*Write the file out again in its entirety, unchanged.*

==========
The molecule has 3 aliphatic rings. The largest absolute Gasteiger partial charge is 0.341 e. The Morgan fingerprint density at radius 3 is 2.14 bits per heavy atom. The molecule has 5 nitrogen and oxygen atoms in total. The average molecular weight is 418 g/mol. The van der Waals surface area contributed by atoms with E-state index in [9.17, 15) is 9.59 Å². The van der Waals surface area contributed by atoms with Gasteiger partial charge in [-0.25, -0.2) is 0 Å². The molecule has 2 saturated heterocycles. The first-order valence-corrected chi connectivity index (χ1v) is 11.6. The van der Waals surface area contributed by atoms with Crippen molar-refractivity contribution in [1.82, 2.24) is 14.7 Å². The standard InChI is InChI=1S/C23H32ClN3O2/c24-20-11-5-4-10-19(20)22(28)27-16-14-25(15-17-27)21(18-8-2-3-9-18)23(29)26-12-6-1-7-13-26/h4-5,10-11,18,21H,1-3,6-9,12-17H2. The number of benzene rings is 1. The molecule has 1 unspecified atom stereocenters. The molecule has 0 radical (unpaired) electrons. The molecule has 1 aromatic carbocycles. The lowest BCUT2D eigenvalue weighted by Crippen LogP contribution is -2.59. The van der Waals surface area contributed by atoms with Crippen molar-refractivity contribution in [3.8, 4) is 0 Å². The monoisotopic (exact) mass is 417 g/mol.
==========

The molecule has 3 aliphatic rings. The largest absolute Gasteiger partial charge is 0.341 e. The Morgan fingerprint density at radius 3 is 2.14 bits per heavy atom. The molecule has 5 nitrogen and oxygen atoms in total. The average molecular weight is 418 g/mol. The van der Waals surface area contributed by atoms with E-state index in [9.17, 15) is 9.59 Å². The van der Waals surface area contributed by atoms with Gasteiger partial charge in [-0.25, -0.2) is 0 Å². The molecule has 2 saturated heterocycles. The first-order valence-corrected chi connectivity index (χ1v) is 11.6. The van der Waals surface area contributed by atoms with Crippen molar-refractivity contribution in [1.82, 2.24) is 14.7 Å². The standard InChI is InChI=1S/C23H32ClN3O2/c24-20-11-5-4-10-19(20)22(28)27-16-14-25(15-17-27)21(18-8-2-3-9-18)23(29)26-12-6-1-7-13-26/h4-5,10-11,18,21H,1-3,6-9,12-17H2. The number of benzene rings is 1. The molecule has 1 unspecified atom stereocenters. The molecule has 0 radical (unpaired) electrons. The molecule has 1 aromatic carbocycles. The lowest BCUT2D eigenvalue weighted by Crippen LogP contribution is -2.59. The van der Waals surface area contributed by atoms with Crippen molar-refractivity contribution in [3.8, 4) is 0 Å². The monoisotopic (exact) mass is 417 g/mol.